I’ve been extremely lucky in my short life to have been to quite a number of countries and nearly ticked off all the continents, but actually living and working in Brazil has made me realise I’ve never really done more than scrape the surface of another culture.
It’s obvious now I think about it but it honestly hadn’t occurred to me how much of a culture shock (and often a headache) working for a Brazilian company would be. I’d just like to say before I start my rant that this is not directed at anyone in particular and should not be taken seriously, but I want to attempt to communicate the difficulties I’ve had so far in the hope that both people about to go on their year abroad and people starting to ponder what they’ll do might find something that will help them! Only thinking of you guys of course, not venting.
Working here has made me realise how wonderfully efficient we actually are in England. Here the simplest job can take days because no one can decide on the best way to go about something and when this decision has finally been made no one actually gets on and does it!
My English education has taught me that when your manager tells you to do something, you do it, and ASAP. Here they give an order and everyone sits around debating exactly what was meant by said order for 2 hours whilst other people protest vehemently that they were never told to do anything in the first place. Then the manager shows up and rather than telling anyone off changes the original instructions, as everyone but me knew they would, without seeming in the least bit surprised that nothing has yet been achieved! In fact nothing ever really seems to get done, but no one seems particularly concerned.
Basically, they are extremely laid back! The epitomy of this today was my boss having the back of his car smashed in and just casually strolling into reception to report said crash, with barely a hair out of place and commenting ‘well, I didn’t die’. Must think like a Brazilian. Must think like a Brazilian. I am trying to Brazilianise as quickly as possible. If you can’t beat ’em, join ’em. And there have been plenty of things to distract me from the daily moments of ‘what the **** is going on?’ and ‘where the **** am I?’.
At the end of July, Bonito was taken over by the Festival de Inverno (Winter Festival). For 5 days the biggest bands in Brazil (granted I hadn’t heard of any of them but everyone else knew the words) graced the sleepy town and it was absolutely chockablock, suddenly just like a city with every single bar and restaurant open till 5am with legions of people flooding the streets. I particularly loved ‘Seu Jorge’, on the big stage, but my heart was stolen by Mustache e Os Apaches who stole the show with an impromptu set in the town square, surrounded by a delighted crowd who couldn’t keep their feet still, me being one of them! It’s love. Have a listen, particularly the Portuguese students among you!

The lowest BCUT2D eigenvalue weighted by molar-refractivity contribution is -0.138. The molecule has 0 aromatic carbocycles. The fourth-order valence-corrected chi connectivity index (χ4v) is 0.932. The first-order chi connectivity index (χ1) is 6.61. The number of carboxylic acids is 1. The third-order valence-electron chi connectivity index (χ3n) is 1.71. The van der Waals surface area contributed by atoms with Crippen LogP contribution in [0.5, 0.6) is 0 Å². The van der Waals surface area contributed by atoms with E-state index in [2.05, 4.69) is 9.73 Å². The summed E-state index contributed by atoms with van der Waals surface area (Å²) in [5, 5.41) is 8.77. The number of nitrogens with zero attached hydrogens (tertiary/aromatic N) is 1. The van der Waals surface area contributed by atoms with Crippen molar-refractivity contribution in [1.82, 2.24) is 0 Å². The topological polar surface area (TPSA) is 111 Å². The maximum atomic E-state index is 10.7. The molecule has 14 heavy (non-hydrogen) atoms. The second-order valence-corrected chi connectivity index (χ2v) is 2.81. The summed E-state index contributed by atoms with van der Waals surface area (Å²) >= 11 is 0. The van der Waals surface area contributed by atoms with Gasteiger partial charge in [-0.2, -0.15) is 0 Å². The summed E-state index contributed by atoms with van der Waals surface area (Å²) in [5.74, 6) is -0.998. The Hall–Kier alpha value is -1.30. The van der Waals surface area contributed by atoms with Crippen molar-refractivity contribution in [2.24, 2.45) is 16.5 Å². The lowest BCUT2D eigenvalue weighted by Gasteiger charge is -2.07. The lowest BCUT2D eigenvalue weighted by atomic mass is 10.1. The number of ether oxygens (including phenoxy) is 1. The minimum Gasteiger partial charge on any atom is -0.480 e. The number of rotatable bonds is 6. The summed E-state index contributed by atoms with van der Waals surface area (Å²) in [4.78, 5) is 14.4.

It was a crazy few days, as we had to make the most of it, going out at 9pm every night and getting home at 2am at the earliest, and often more like 4am, getting up for work at 7, like fresher’s week but without the lie-ins and miraculously with no resulting illness! Another cultural difference here was that while people in Southampton will accept you leaving Jesters at 1am if you’ve got a 9am lecture, my wanting to leave at 2am was incomprehensible even though I had to get up and do 3 sessions of ‘boia cross’ the following day!
Nothing like boia cross to sort out a hangover!
After we all recovered from that there was another party last weekend, which started off with ‘sertenejo’ (more or less country) and progressed to funk, if you don’t know what funk is have a look at this and imagine how many drinks it took to even attempt dancing like that, and therefore how I felt at work the next day! Still drunk with extremely painful thigh muscles. The party came to an unceremonious close about 4.30 when a security guard let off copious amounts of pepper spray (in a confined area-smart) and people rushed for the doors with girls fainting left, right and centre. Quite a night!
Me and the gorgeous Sofia with the fatal bottle of vodka.
In other news, I finally got out of Bonito! The lovely Tie used his travel agent status to get us an absolutely free day out to ‘Ceita Core’, food, drinks and transport included! The pictures speak for themselves, but my god it was stunning. In the morning we were guided along a beautiful trail that took us from waterfall to waterfall where we could swim in the gorgeous water. In the afternoon we were led to a spring hidden away in a copse of trees. The water that was almost silver it was so clear emerged from a round opening, the entrance to a cave that plunges down through the rock for hundreds of metres. It looked like something from another planet, with the tiny fish swimming in and out of the mouth of the cave. We were presented with masks and attempted to get as far as possible into the cave before turning for the most incredible photo opportunity (to follow!).
I’m desperate to see more so hopefully many more free trips will come my way soon, and I will of course torment you all with accounts of them.
Sorry, I know this was a long one, but every time I write there is so much I want so say! To sum up, I’m definitely struggling with the culture shock and work isn’t perfect, but I’m managing to console myself with caipirinhas, dancing and waterfalls. Until next time!